Well played, NBCOlympics.com!

by Jamie Sanford on March 8, 2010

Obviously I’m a bit behind, because the Olympics have been over for a week now.  However, I wanted to be sure to comment on the online coverage available from NBCOlympics.com.  In this post, I will focus on the “You Be The Judge” feature that was available to use during the figure skating competitions.

So here you can see the first panel that was present – there’s some information on the skater (in this instance, my favorite figure skater, Johnny Weir), along with their planned program elements on the right.  As those elements are performed in the program, they become highlighted so that you can then score the skater on their grade of execution for that particular element.  As you can see in the image, I’ve given Johnny the highest scores for each element.  The unfortunate thing here (and I am fairly certain that you can’t fix this) is that skaters sometimes change elements in the middle of the program – they can fall, make a planned triple jump into a double, etc.  This means that you are scoring that person on whatever they do, which means that the base value of that jump is going to reflect what was planned, not what actually took place.  In addition, what looks like a triple jump to us at home can be downgraded based on super slow-motion replays that the judges are using these days.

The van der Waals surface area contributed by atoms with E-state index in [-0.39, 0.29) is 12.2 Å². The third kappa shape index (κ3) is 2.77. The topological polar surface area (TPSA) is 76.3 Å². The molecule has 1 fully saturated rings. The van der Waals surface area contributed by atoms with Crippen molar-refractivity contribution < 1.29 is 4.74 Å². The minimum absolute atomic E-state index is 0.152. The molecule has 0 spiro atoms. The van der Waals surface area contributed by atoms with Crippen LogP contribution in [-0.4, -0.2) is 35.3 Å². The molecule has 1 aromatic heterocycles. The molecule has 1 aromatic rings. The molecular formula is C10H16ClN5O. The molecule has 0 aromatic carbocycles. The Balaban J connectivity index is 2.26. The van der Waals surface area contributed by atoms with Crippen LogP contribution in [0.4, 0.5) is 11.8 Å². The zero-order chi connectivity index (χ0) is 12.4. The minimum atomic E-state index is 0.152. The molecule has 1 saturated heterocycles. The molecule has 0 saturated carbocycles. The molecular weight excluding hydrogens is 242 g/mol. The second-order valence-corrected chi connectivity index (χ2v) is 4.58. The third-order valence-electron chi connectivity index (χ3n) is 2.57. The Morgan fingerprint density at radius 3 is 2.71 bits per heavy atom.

Anyway, so after scoring the individual elements, you are shown the following scales:

So once you determine these ratings, you are given the final score.  If you go back to the first image, you can see that I put Johnny in first place.

In addition to “You Be The Judge,” the less ambitious watchers could use the scoring that was live updating after each skater, and also provided a bit more information than was was on the television screen.

So, at the start of Johnny’s program, this was on the screen:

As soon as the scores were up, it updated to this:

…and then, of course, also being live-updated are the overall results.  A bit less detailed but the information was still available for each skater.

As you can see, the Olympic judges know nothing and somehow Johnny Weir ended up in 6th place, underneath other skaters who were messy and fell down, but that isn’t the point.  I was already a big figure skating nerd, and this has just added to the fun.  I’m interested to see if we will be scoring gymnastics the same way for hte London summer games in 2012.

I’ll be writing part 2 soon, where I will cover the online event coverage!

Did you watch the Olympics? Did you utilize NBCOlympics.com to enhance your experience?

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